The Good Samaritan with Chinese characteristics (Pt.1): examples

Is there a “Good Samaritan” equivalent within the Chinese cultural ethos? Some would say no. For me and a lot of other foreigners in China, the apparent unapologetic absence of a Good Samaritan impulse — an alarming, flagrant disregard for other people — is one of the most shocking and appalling aspects of Chinese culture and society.

I wrote on it during our first year in China because it “thundered” me (我被它雷了), but never published it on the blog because I was trying to be careful about how we shared the negative side of our China experience. Showing up in someone’s country and immediately writing about their embarrassing social and cultural problems is bad form. Plus, I wanted to have better understanding of what was going on, read more, maybe discover the other side of the coin, and get some distance and perspective from the experience and the culture stress (by getting out of China) before sharing it with family and friends (and the internet) back home.

So I’m sharing it now, in three parts: Recognizing examples of the behaviour we’re talking about (Part 1), Understanding some of the underlying cultural “whys” (Part 2), and Deciding how to intentionally respond to this aspect of Chinese culture (Part 3).

Judging Other Cultures

We do judge other cultures whether we realize and admit it or not; it’s unavoidable for anyone with their brains at least half switched on, and it’s not a bad thing in and of itself. How, when, and why we judge are the areas where we often get into trouble. This isn’t about trying to make one culture look better than another or put down Chinese culture. Any of the aforementioned people-with-their-brains-at-least-half-switched-on ought to realize that Western societies have no shortage of glaring, embarrassing cultural issues. In fact, an intelligent Chinese critique of appalling aspects of Western cultures that they encountered while living in Canada would be fascinating to me, and valuable to my cross-cultural understanding.

When you enter a new cultural context, like if you’re a Canadian who moves to China or a Mainlander who’s moved to Canada, lots of stuff seems more or less annoying or offensive. That’s part of the cross-cultural experience. But understanding some of the reasons why people behave a certain way takes the edge off those feelings of superiority and condemnation, and we can maybe start sympathizing or empathizing or even start behaving that way ourselves. Occasionally you may still decide to personally reject or even morally condemn an aspect of a foreign culture after gaining some understanding of it, but at this point you’re not blindly judgmental.

For little things, like strangers getting a little ‘too personal’, it’s easier to reserve judgment at first and then learn not to be offended later on. But other things are so blazingly offensive that you’d rather curse the people out than attempt to understand and empathize. The behaviour we’re talking about in this series of posts is of the latter kind.

So with that overly-long intro out of the way, here are some real life examples of what the “absence of a Good Samaritan impulse” looks like in today’s China.

Is there a Good Samaritan in the house?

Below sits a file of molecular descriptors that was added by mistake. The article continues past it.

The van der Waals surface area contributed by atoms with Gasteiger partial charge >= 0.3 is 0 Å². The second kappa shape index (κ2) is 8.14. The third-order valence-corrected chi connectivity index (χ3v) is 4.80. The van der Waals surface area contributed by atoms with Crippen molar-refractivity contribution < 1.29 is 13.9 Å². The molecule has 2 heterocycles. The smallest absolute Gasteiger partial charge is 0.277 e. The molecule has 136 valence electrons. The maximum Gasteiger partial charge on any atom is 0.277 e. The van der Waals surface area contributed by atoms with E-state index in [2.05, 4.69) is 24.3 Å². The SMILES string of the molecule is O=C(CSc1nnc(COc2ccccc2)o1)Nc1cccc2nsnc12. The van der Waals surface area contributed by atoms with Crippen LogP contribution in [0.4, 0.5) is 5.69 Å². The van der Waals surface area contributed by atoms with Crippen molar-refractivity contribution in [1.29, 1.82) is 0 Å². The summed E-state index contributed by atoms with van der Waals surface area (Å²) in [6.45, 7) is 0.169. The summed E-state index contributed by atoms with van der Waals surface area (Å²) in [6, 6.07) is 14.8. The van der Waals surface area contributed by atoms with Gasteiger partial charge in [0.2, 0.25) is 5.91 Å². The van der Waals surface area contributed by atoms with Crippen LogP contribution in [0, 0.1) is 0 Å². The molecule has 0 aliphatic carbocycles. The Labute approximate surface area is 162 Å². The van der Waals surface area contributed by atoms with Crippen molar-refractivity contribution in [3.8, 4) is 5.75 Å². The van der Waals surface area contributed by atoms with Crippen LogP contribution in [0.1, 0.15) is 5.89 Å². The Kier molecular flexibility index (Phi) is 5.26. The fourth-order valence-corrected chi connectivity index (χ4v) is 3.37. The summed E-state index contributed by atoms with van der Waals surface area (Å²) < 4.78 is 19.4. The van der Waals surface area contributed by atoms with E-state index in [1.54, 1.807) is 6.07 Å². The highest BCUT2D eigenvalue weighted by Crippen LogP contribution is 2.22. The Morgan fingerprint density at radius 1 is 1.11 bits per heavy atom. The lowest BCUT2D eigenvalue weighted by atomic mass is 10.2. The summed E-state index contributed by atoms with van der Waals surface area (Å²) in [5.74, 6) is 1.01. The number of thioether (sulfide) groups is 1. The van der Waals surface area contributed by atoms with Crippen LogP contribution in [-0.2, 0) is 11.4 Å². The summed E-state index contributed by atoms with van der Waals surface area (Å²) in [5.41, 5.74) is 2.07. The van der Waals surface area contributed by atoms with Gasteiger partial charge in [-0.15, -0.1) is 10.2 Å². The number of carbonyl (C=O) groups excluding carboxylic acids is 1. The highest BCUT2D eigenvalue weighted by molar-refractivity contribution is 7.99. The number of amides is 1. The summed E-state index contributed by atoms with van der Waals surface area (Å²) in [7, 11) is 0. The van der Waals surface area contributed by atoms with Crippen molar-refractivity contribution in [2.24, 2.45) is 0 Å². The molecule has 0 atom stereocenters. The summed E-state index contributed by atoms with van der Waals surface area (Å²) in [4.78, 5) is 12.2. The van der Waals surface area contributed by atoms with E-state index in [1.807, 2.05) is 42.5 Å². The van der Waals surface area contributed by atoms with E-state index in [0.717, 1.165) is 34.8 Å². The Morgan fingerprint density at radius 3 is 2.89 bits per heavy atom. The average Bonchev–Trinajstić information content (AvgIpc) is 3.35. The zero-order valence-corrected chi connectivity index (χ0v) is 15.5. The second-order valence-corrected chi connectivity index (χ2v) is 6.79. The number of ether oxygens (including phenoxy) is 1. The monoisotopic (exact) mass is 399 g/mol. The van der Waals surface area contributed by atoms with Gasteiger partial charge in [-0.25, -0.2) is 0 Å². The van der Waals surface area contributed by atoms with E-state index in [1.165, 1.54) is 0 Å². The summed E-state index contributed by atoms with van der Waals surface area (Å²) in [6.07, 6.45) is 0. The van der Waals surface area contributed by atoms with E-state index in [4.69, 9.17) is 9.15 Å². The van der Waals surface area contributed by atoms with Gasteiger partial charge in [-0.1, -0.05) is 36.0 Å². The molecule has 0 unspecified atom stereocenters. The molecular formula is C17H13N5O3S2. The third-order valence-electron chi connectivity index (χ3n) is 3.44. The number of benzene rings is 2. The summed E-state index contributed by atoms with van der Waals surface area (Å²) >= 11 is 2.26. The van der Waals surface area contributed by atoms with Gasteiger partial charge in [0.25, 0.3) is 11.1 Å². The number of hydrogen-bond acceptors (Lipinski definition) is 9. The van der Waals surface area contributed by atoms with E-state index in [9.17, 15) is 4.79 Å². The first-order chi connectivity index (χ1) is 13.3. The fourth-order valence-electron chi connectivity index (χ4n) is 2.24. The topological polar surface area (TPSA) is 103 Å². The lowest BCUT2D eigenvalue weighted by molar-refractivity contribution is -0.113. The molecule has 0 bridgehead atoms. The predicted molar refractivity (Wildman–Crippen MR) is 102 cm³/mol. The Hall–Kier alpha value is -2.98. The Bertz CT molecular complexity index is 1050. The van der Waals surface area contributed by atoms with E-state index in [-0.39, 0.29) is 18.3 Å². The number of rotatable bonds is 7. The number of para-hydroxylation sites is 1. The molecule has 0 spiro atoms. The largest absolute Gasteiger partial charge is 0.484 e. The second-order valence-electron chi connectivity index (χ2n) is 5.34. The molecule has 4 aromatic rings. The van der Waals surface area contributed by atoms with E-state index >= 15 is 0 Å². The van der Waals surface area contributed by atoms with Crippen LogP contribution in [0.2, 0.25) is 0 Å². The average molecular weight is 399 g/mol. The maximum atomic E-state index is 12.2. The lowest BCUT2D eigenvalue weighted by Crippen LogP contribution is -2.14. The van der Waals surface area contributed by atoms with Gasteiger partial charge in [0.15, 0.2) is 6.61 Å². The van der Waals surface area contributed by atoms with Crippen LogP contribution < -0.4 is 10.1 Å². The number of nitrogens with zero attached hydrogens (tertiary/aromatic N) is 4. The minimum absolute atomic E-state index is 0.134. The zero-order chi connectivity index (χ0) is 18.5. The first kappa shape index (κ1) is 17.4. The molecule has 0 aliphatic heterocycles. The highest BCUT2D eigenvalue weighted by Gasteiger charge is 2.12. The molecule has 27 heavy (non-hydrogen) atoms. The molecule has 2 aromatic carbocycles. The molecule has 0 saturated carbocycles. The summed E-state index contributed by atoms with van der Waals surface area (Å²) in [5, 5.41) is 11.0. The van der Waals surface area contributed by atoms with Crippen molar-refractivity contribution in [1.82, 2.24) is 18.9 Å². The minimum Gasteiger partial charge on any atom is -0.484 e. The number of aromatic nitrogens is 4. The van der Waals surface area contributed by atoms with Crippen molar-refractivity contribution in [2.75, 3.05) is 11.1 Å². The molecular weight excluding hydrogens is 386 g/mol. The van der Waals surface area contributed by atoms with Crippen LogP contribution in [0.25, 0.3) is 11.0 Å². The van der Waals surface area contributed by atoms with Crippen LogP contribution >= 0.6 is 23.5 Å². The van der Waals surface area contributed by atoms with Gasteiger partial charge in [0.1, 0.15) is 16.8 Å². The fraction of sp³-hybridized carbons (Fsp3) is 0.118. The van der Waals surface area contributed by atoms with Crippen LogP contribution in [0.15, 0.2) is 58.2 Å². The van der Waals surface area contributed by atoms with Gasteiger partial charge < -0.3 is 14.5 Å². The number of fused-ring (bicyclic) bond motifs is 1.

Example 1: Traffic fatality outside our language school
Why is it that, in China, when a guy is laying in the road bleeding from the head, the only people in the crowd who rush to help him are the foreigners?

The semester before we arrived, an American friend was with other Mandarin students and teachers leaving the school grounds on their way to a school group lunch when she heard tires squeal and a sickening *crunch*. They turned in time to see a man and his bicycle fly through the air and hit the pavement with a second gut-wrenching crunch. A crowd of passersby formed around the man, who was bleeding from the head.

And everyone just gathered around, watching.

Our friend hesitated. The teachers said not to get involved. All the foreigners in our NGO are warned during orientation that getting involved in accidents is dangerous. A person’s voluntary involvement is often interpreted as guilt, and our foreign presence can escalate potentially volatile situations. Some people started to try and move the man — he was blocking traffic.

Another classmate friend, a nurse from the UK, was also at the accident scene and she tended the man before the ambulance arrived, which took over 45 minutes. The man was in shock, and our friends heard later that he died at the hospital. They still wince at the memory of the sound of the impacts.

Example 2: “Did anybody die?” (from Peter Hessler’s River Town)
rivertowncover.jpgWe read Peter Hessler’s River Town: Two Years on the Yangtze (2001) to one another as a bedtime story, and he witnessed this phenomenon in different forms during his years in Sichuan province. After praising the way families in Fuling cared for their members — how the elderly are given a sense of purpose and involvement, how family members demonstrate a high degree of selflessness and self-sacrifice relative to typical American families — he makes an observation echoed often in our culture readings: step outside the in-group (family, important connections, guests), and these same heroically self-sacrificing people can appear unbelievably calloused and indifferent to the needs and suffering of others.